The big question, and it's a bit too soon to answer it, is whether Dan Ellis would feel comfortable playing alongside Carey Price in Montreal.
One supposes it's possible Ellis could be the undisputed No. 1 goalie for the Montreal Canadiens, ahead of Price – much like Jaro Halak was down the stretch drive of the regular season and the playoffs – but one would have to concede it's entirely possible Ellis could end up in Montreal with Price how he finished up in Nashville. That is, playing behind Pekka Rinne.
On the bright side, for Montreal anyway, Ellis said he's “excited” about the trade and added “hope we can figure something out.”
But there may be other organizations where the goaltending pecking order is likely to be more defined for Ellis. He and his agent Mike Liut could wait it out until Thursday and see what offers come his way and weigh them against the Montreal scenario.
Personally, I would be shocked if the Canadiens sign Ellis prior to free agency on Thursday and I would be surprised if the Montreal option is Ellis's best when all is said and done. Ellis and Halak share the same agency for representation – Octagon – although Halak is represented by Allan Walsh and Ellis by Liut. Still, it wouldn't be difficult for Ellis to talk to Halak about what it's like to be play alongside Price in Montreal, if he were so inclined.
Still, this is a low-risk, high-reward transaction for the Canadiens.
Sergei Kostitsyn is a talented offensive player but he wasn't going to get it done in Montreal. He was essentially persona non grata with the Canadiens during the playoffs and, quite frankly, he had become more trouble than he was worth because of what the coaching staff and his teammates perceived as a bad attitude.
The fact Montreal got a useful forward in Dustin Boyd included in the deal is a bonus. Boyd is a solid citizen, a potential third- or fourth-line forward who can play a good, solid two-way game.
Every player in the transaction is a free agent of sorts. Ellis, of course, is unrestricted. Boyd becomes an unrestricted free agent on July 1 because Nashville didn't qualify him by 5 p.m. last night. Kostitsyn is a restricted free agent.
From Nashville's perspective the trade makes sense on a couple of levels.
One, they weren't going to re-sign Ellis and if they did re-sign Boyd, it may have been at a price that was too high for his role on the Predators. Boyd had to be qualified at $715,000 and had arbitration rights, which means he could have ended up with a salary of around $1 million on Nashville. He's a depth player on a team that has good depth in the bottom half of the roster, but that is shy of top-end offensive talent. That's why Nashville chose to not qualify him and put him into unrestricted free agency on July 1.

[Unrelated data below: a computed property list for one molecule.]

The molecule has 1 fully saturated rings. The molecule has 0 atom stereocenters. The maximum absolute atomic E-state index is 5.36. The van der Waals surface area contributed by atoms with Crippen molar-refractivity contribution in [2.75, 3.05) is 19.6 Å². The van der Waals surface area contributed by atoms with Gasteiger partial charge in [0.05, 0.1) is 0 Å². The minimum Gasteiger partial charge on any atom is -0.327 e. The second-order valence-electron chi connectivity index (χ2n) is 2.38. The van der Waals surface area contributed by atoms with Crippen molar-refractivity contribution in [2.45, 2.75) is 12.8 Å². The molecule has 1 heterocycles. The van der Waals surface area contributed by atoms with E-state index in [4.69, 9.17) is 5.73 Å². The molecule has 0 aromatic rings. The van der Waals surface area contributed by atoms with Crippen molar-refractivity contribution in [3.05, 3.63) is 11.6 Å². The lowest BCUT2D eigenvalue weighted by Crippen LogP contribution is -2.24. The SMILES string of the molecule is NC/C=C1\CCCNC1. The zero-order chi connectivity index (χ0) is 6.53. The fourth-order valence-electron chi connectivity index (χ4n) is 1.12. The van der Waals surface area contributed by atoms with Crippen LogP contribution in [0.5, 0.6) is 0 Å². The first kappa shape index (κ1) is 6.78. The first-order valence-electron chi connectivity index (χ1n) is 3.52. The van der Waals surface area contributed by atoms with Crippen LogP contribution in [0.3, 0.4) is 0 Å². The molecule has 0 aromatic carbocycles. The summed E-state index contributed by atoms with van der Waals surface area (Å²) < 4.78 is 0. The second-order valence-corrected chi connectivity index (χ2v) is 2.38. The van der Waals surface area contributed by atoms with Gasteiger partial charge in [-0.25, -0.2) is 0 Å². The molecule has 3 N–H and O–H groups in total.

So, two, the Preds get to roll the dice on a temperamental but talented underachiever in Kostitsyn who desperately needs a fresh start out of Montreal.
But even if Kostitsyn opted to go to the KHL or didn't want to settle for whatever the Preds offer him, Nashville is content to put him in cold storage and know that they're not going to get caught paying Boyd $1 million for third or fourth-line work.
In a perfect world for Nashville, Kostitsyn will sign with the Preds and he'll be a model citizen on and off the ice and shoot out the lights like he did in junior with the London Knights when he was a linemate of Patrick Kane's and Sam Gagner's.
But if not, Nashville is fine with that too.
The future considerations in the deal are really quite simple. Because none of the players are signed to contracts for next season, whichever team signs the traded players owes the other team a late-round draft choice. No big deal there.
Montreal, of course, gets a head start signing Ellis and Boyd before free agency and while Ellis may be a longshot to get done in Montreal, one would have to think Boyd might see a good fit in Montreal for himself.
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